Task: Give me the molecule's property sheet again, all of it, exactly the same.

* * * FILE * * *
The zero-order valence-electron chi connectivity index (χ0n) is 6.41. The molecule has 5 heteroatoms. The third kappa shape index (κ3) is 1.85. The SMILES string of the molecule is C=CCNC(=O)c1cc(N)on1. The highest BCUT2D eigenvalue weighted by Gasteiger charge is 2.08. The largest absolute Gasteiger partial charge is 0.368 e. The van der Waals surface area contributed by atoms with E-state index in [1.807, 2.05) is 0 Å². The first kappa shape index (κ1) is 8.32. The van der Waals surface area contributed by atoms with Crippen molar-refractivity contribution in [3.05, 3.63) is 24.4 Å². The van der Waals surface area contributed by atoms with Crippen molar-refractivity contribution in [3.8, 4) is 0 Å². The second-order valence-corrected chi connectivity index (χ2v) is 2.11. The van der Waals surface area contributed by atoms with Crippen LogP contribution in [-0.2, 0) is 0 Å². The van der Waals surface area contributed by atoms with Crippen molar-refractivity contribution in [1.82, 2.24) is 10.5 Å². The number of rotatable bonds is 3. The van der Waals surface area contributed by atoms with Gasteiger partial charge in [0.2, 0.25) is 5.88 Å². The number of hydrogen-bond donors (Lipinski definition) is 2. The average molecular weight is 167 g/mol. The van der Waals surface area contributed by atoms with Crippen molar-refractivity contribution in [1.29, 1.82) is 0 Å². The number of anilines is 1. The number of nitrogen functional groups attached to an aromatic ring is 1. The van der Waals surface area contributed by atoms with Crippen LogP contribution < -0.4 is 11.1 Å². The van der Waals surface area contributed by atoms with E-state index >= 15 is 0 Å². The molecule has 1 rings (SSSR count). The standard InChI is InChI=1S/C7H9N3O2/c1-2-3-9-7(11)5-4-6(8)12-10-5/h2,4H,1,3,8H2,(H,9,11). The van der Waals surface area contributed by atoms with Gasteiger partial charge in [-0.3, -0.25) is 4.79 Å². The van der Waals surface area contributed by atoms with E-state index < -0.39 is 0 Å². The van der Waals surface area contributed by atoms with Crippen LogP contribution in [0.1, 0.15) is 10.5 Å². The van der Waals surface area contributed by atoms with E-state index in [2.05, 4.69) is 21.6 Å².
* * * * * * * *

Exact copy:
The zero-order valence-electron chi connectivity index (χ0n) is 6.41. The molecule has 5 heteroatoms. The third kappa shape index (κ3) is 1.85. The SMILES string of the molecule is C=CCNC(=O)c1cc(N)on1. The highest BCUT2D eigenvalue weighted by Gasteiger charge is 2.08. The largest absolute Gasteiger partial charge is 0.368 e. The van der Waals surface area contributed by atoms with E-state index in [1.807, 2.05) is 0 Å². The first kappa shape index (κ1) is 8.32. The van der Waals surface area contributed by atoms with Crippen molar-refractivity contribution in [3.05, 3.63) is 24.4 Å². The van der Waals surface area contributed by atoms with Crippen molar-refractivity contribution in [3.8, 4) is 0 Å². The second-order valence-corrected chi connectivity index (χ2v) is 2.11. The van der Waals surface area contributed by atoms with Crippen LogP contribution in [-0.2, 0) is 0 Å². The van der Waals surface area contributed by atoms with Crippen molar-refractivity contribution in [1.82, 2.24) is 10.5 Å². The number of rotatable bonds is 3. The van der Waals surface area contributed by atoms with Gasteiger partial charge in [0.2, 0.25) is 5.88 Å². The number of hydrogen-bond donors (Lipinski definition) is 2. The average molecular weight is 167 g/mol. The van der Waals surface area contributed by atoms with Crippen molar-refractivity contribution in [1.29, 1.82) is 0 Å². The number of anilines is 1. The number of nitrogen functional groups attached to an aromatic ring is 1. The van der Waals surface area contributed by atoms with Crippen LogP contribution < -0.4 is 11.1 Å². The van der Waals surface area contributed by atoms with E-state index >= 15 is 0 Å². The molecule has 1 rings (SSSR count). The standard InChI is InChI=1S/C7H9N3O2/c1-2-3-9-7(11)5-4-6(8)12-10-5/h2,4H,1,3,8H2,(H,9,11). The van der Waals surface area contributed by atoms with Gasteiger partial charge in [-0.3, -0.25) is 4.79 Å². The van der Waals surface area contributed by atoms with E-state index < -0.39 is 0 Å². The van der Waals surface area contributed by atoms with Crippen LogP contribution in [0.1, 0.15) is 10.5 Å². The van der Waals surface area contributed by atoms with E-state index in [2.05, 4.69) is 21.6 Å².